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On idolatry

OK, here goes, little insight into why you shouldn’t put missionaries on a pedestal.

I said to Arthur the other day, this is what our life should be like:

  • We should own a house (you know, have a mortgage, though maybe only if we lived in Adelaide!).
  • We should be doing gardening or DIY jobs on the weekends.
  • I should spend my mornings at mothers’ group, or the park, or the play cafe, or a play group or mums’ Bible study.
  • We should spend our weekends hanging out with our best friends, people we have history with.
  • We should be able to ask parents to babysit and Elliot should be able to spend time with them and his aunts and uncles.
  • We should be able to acquire new technology when something breaks.
  • We should be able to eat exotic food, or at least buy the ingredients to make it.
  • We should have some degree of competency, if not in the language we speak and the interpersonal interactions we have, at least in our work or our theology.
  • The decisions I’m making now shouldn’t be predicated on the knowledge that in a bit over 2 years we’re going to uproot our life and family again, only to return to the original situation 6 months after that.

In my imagination, this is the life many of my peers in Australia, in part because that’s what they show on Facebook. Of course it’s completely idealised. But the accuracy of it is irrelevant. The point is what it shows up about my own idolatry.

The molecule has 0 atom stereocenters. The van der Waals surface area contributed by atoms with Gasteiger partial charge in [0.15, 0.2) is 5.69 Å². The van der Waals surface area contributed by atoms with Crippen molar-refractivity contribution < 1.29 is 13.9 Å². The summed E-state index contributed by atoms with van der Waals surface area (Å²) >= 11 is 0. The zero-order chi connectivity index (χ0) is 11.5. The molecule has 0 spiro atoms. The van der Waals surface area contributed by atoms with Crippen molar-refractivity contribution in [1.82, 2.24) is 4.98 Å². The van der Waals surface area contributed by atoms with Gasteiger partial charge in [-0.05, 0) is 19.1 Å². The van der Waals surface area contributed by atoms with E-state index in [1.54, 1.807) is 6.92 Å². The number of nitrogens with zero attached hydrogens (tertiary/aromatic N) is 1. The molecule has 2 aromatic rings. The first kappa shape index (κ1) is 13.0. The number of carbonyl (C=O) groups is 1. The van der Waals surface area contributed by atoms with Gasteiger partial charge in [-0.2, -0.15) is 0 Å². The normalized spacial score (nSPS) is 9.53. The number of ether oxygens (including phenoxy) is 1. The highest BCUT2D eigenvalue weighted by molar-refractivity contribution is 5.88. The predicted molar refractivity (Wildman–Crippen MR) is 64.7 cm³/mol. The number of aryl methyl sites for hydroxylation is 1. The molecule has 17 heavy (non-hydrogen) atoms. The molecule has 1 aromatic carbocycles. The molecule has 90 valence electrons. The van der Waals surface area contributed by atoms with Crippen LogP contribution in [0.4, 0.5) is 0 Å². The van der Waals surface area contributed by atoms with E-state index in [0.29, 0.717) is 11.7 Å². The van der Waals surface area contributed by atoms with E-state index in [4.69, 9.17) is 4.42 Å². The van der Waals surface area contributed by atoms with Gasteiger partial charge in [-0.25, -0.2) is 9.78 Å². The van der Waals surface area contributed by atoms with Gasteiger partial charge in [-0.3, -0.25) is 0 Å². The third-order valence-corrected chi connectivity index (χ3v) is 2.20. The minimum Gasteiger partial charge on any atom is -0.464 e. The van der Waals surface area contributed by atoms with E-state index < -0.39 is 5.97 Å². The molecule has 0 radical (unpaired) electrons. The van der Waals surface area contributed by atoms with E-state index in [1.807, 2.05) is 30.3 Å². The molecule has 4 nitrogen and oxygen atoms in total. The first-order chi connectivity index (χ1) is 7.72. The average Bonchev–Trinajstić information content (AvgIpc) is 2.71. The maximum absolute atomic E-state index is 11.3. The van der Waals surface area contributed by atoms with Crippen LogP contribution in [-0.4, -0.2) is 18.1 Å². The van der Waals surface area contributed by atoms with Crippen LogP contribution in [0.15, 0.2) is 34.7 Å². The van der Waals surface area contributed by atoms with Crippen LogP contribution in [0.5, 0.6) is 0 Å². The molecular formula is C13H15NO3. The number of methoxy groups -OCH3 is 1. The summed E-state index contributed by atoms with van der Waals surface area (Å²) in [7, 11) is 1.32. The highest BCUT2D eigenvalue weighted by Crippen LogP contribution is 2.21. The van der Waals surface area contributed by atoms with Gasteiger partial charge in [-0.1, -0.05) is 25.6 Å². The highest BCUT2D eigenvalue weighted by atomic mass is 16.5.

Prosperity. Company. Convenience. Security. These are the things I expect in life.

These are the things I don’t have because we live in Tanzania. But I still want them.

Which is crazy, because in comparison to the people I live amongst, I do have these things. I’m far more wealthy than many Tanzanians. I also have a husband who is a companion rather than an obligation. I have a car which I can choose to drive rather than walking, child on my back, basket on my head. We have an income that is paid every month.

It’s also crazy because even if we lived in Australia, these things should be well down the priority list as we seek to live radical lives for Christ, oriented towards serving others.

But none of this stops me feeling that somehow I am being shortchanged. And that grieves me, because it’s a startling indictment of the desires of my heart. It shows up my own selfishness, that even as I live an incredibly privileged life by global standards, I want more.

So at the moment these three of my one sentence prayers are particularly relevant:

  • I praise you that you do not forget your people.
  • I confess that I have preferred my own comfort to loving others.
  • I trust that you are making me new.

Categories: Uncategorized Written by Tamie

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Tamie Davis

Tamie Davis is an Aussie living in Tanzania, writing at

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